Copyright of cartoon characters (Popeye 4th case)

Is the character a copyrighted work?


Conclusion: The characters of the characters in the cartoon are not copyrighted works.



Popeye 4th Case (Supreme Court Decision July 17, 1997)

A copyrighted work is said to be "a creative expression of thought or emotion" (Article 2, Paragraph 1, Item 1 of the same law), and characters with certain names, appearances, roles, etc. In a one-story complete serialized manga that is drawn repeatedly, each manga in which the character is drawn corresponds to a copyrighted work, leaving the specific manga, and the so-called character of the character on the right is called a literary work. It is not possible.

A character is an abstract concept that can be called the personality of a character sublimated from a concrete expression of a manga, and is not a concrete expression itself, but a creative expression of thought or emotion in itself. Because it cannot be said.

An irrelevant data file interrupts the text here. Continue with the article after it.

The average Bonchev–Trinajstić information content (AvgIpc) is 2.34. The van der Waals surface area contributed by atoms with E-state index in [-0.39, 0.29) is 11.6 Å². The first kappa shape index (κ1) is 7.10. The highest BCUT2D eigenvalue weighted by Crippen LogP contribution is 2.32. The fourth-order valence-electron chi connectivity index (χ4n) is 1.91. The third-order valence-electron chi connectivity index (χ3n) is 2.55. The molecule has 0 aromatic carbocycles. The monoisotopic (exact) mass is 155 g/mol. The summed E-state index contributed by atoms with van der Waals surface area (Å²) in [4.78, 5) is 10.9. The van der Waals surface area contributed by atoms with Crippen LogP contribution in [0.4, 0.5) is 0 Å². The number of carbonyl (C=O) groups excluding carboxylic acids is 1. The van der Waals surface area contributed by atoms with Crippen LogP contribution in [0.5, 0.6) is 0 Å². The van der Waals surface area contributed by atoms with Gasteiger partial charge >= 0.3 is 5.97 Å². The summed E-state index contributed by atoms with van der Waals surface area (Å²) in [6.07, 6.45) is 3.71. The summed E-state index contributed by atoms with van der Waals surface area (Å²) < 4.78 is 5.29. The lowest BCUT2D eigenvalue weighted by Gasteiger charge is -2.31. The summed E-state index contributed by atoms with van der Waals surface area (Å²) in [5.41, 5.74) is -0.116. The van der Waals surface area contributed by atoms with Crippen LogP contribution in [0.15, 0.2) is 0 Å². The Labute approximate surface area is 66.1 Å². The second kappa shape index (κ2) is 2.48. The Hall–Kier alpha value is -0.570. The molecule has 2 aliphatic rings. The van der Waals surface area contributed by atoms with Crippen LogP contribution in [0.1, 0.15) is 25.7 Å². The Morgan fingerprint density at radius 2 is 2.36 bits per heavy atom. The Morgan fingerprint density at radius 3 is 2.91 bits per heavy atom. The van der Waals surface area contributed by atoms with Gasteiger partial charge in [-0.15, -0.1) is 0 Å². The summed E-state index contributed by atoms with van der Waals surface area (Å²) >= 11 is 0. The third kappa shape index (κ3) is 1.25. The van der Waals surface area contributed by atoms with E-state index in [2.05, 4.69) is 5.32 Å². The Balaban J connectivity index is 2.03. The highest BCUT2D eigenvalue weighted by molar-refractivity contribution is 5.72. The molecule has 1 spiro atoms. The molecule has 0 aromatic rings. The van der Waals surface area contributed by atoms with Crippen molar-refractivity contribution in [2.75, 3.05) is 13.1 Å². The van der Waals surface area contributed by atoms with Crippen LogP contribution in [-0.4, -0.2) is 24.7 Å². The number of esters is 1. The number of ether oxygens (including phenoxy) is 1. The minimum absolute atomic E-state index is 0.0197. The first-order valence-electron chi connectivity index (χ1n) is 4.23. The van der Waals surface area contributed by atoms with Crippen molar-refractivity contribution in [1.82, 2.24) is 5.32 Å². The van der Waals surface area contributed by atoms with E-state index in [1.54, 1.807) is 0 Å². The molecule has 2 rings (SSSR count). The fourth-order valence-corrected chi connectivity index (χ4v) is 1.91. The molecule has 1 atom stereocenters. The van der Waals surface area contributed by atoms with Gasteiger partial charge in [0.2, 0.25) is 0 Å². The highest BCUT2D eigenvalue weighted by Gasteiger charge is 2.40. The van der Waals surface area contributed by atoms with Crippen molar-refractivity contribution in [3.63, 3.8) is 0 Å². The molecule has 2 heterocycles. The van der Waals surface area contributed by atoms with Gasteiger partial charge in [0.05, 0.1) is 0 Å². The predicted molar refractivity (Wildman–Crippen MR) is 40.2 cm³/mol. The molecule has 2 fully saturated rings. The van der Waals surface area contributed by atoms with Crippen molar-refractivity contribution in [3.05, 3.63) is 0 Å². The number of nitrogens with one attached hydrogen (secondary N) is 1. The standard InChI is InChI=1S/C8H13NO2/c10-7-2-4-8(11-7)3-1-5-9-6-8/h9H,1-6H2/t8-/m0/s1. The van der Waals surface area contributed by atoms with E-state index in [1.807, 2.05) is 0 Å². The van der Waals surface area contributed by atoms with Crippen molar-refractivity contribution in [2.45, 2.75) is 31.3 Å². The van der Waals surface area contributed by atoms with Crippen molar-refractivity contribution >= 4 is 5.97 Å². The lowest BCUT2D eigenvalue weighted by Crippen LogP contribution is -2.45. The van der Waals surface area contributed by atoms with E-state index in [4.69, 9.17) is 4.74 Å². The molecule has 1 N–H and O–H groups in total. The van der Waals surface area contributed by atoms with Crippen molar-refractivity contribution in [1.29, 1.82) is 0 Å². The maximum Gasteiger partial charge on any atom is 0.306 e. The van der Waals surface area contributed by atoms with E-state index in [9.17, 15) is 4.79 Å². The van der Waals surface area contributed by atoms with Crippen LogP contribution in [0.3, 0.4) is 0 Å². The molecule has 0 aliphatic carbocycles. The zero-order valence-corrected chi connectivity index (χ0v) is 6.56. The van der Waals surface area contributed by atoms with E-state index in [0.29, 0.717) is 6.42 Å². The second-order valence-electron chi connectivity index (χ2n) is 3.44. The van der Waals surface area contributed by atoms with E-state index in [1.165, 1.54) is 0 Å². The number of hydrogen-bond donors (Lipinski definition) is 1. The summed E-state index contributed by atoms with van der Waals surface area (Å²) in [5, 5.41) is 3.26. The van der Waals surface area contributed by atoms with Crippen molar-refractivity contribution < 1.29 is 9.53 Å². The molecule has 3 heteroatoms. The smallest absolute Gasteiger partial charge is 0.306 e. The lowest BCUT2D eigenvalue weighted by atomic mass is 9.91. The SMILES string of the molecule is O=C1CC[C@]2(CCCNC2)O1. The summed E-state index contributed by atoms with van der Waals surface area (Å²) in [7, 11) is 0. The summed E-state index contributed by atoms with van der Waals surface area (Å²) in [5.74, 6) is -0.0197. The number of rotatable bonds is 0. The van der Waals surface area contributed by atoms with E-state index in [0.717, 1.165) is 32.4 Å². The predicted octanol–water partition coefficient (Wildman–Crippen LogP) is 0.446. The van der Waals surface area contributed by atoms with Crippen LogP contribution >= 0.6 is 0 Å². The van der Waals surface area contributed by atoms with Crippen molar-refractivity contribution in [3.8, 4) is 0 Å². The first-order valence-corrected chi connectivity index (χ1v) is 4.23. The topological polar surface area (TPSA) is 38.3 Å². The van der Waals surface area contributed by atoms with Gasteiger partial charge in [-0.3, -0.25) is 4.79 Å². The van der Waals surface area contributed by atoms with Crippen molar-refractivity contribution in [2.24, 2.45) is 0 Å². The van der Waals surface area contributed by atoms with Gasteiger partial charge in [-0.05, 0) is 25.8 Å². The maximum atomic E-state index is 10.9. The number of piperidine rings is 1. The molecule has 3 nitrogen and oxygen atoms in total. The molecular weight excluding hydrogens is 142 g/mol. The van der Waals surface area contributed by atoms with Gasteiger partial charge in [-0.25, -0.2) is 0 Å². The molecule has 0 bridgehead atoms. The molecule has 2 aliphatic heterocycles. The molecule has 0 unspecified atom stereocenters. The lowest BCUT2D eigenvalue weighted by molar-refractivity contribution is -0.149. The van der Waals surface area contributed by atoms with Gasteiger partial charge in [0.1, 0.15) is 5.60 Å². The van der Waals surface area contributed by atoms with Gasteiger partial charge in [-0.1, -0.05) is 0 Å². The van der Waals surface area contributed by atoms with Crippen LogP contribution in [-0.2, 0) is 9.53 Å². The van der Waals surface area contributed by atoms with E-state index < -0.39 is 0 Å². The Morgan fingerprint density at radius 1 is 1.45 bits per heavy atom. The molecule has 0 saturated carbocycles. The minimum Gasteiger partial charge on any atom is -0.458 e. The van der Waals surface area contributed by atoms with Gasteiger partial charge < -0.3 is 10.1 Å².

As judged in the above case, "the manga each time the characters are drawn" is a copyrighted work, and the character is an abstract concept that can be said to be the personality of the characters sublimated from the concrete expression of the manga. It is said that it is not a copyrighted work in itself.

Of course, copying a manga is an infringement of the reproduction right, and uploading a manga to the Internet is an infringement of the public transmission right and a copyright infringement.

To protect your character, it is best to acquire a design right or trademark right.

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